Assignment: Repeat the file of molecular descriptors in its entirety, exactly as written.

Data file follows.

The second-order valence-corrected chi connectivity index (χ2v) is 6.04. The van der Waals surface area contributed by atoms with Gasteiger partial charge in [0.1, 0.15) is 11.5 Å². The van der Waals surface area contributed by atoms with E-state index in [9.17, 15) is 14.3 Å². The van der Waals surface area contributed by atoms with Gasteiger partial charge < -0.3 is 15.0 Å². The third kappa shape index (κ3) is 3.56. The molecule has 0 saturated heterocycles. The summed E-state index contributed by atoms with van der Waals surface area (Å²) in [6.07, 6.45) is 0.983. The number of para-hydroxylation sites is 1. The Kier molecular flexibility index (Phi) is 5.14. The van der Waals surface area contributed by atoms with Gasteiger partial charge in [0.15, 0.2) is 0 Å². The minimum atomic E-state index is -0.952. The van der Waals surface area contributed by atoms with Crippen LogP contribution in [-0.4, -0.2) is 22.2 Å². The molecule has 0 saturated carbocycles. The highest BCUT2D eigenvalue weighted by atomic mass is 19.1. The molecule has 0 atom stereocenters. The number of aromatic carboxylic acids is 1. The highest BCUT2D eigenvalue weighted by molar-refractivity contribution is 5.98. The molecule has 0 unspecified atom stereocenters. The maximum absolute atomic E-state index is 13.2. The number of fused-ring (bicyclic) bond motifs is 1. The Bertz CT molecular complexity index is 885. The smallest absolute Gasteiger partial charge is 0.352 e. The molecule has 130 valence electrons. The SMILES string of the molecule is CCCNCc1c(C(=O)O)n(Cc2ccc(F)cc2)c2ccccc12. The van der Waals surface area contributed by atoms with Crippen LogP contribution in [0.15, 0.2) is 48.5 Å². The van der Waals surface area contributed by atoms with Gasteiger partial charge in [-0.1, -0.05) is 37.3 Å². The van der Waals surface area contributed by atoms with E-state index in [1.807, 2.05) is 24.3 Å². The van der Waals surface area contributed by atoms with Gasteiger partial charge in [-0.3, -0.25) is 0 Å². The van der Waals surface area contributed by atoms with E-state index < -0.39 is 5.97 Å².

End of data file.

The second-order valence-corrected chi connectivity index (χ2v) is 6.04. The van der Waals surface area contributed by atoms with Gasteiger partial charge in [0.1, 0.15) is 11.5 Å². The van der Waals surface area contributed by atoms with E-state index in [9.17, 15) is 14.3 Å². The van der Waals surface area contributed by atoms with Gasteiger partial charge < -0.3 is 15.0 Å². The third kappa shape index (κ3) is 3.56. The molecule has 0 saturated heterocycles. The summed E-state index contributed by atoms with van der Waals surface area (Å²) in [6.07, 6.45) is 0.983. The number of para-hydroxylation sites is 1. The Kier molecular flexibility index (Phi) is 5.14. The van der Waals surface area contributed by atoms with Gasteiger partial charge in [0.15, 0.2) is 0 Å². The minimum atomic E-state index is -0.952. The van der Waals surface area contributed by atoms with Crippen LogP contribution in [-0.4, -0.2) is 22.2 Å². The molecule has 0 saturated carbocycles. The highest BCUT2D eigenvalue weighted by atomic mass is 19.1. The molecule has 0 atom stereocenters. The number of aromatic carboxylic acids is 1. The highest BCUT2D eigenvalue weighted by molar-refractivity contribution is 5.98. The molecule has 0 unspecified atom stereocenters. The maximum absolute atomic E-state index is 13.2. The number of fused-ring (bicyclic) bond motifs is 1. The Bertz CT molecular complexity index is 885. The smallest absolute Gasteiger partial charge is 0.352 e. The molecule has 130 valence electrons. The SMILES string of the molecule is CCCNCc1c(C(=O)O)n(Cc2ccc(F)cc2)c2ccccc12. The van der Waals surface area contributed by atoms with Crippen LogP contribution in [0.15, 0.2) is 48.5 Å². The van der Waals surface area contributed by atoms with Gasteiger partial charge in [-0.1, -0.05) is 37.3 Å². The van der Waals surface area contributed by atoms with E-state index in [1.807, 2.05) is 24.3 Å². The van der Waals surface area contributed by atoms with Gasteiger partial charge in [-0.3, -0.25) is 0 Å². The van der Waals surface area contributed by atoms with E-state index < -0.39 is 5.97 Å².